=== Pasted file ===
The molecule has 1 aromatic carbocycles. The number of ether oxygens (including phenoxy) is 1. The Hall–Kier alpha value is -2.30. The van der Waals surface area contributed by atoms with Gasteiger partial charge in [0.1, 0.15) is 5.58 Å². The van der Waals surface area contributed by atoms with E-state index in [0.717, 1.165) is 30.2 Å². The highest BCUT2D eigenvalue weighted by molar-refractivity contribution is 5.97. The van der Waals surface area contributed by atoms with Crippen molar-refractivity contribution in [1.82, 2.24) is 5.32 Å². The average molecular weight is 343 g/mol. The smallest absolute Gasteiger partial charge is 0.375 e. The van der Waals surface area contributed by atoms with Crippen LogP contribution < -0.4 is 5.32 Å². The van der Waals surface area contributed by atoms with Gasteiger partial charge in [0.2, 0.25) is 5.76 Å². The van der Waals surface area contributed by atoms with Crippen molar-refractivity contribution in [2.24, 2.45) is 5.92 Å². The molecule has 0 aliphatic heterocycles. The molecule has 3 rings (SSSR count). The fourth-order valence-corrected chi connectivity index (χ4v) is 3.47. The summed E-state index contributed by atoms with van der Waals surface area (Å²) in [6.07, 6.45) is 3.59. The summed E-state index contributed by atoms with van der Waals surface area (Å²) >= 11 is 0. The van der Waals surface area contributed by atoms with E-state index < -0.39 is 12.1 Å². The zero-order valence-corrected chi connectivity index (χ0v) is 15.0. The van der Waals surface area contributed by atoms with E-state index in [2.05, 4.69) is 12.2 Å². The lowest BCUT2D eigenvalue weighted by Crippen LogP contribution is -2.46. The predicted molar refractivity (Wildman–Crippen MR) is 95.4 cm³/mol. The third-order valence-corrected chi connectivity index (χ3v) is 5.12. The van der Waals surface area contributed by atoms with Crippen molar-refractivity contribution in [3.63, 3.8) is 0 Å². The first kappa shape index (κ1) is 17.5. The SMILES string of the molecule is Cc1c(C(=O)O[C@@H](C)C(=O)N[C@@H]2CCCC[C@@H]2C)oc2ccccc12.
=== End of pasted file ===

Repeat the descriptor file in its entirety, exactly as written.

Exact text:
The molecule has 1 aromatic carbocycles. The number of ether oxygens (including phenoxy) is 1. The Hall–Kier alpha value is -2.30. The van der Waals surface area contributed by atoms with Gasteiger partial charge in [0.1, 0.15) is 5.58 Å². The van der Waals surface area contributed by atoms with E-state index in [0.717, 1.165) is 30.2 Å². The highest BCUT2D eigenvalue weighted by molar-refractivity contribution is 5.97. The van der Waals surface area contributed by atoms with Crippen molar-refractivity contribution in [1.82, 2.24) is 5.32 Å². The average molecular weight is 343 g/mol. The smallest absolute Gasteiger partial charge is 0.375 e. The van der Waals surface area contributed by atoms with Crippen LogP contribution < -0.4 is 5.32 Å². The van der Waals surface area contributed by atoms with Gasteiger partial charge in [0.2, 0.25) is 5.76 Å². The van der Waals surface area contributed by atoms with Crippen molar-refractivity contribution in [2.24, 2.45) is 5.92 Å². The molecule has 0 aliphatic heterocycles. The molecule has 3 rings (SSSR count). The fourth-order valence-corrected chi connectivity index (χ4v) is 3.47. The summed E-state index contributed by atoms with van der Waals surface area (Å²) in [6.07, 6.45) is 3.59. The summed E-state index contributed by atoms with van der Waals surface area (Å²) >= 11 is 0. The van der Waals surface area contributed by atoms with E-state index < -0.39 is 12.1 Å². The zero-order valence-corrected chi connectivity index (χ0v) is 15.0. The van der Waals surface area contributed by atoms with E-state index in [2.05, 4.69) is 12.2 Å². The lowest BCUT2D eigenvalue weighted by Crippen LogP contribution is -2.46. The predicted molar refractivity (Wildman–Crippen MR) is 95.4 cm³/mol. The third-order valence-corrected chi connectivity index (χ3v) is 5.12. The van der Waals surface area contributed by atoms with Crippen molar-refractivity contribution in [3.63, 3.8) is 0 Å². The first kappa shape index (κ1) is 17.5. The SMILES string of the molecule is Cc1c(C(=O)O[C@@H](C)C(=O)N[C@@H]2CCCC[C@@H]2C)oc2ccccc12.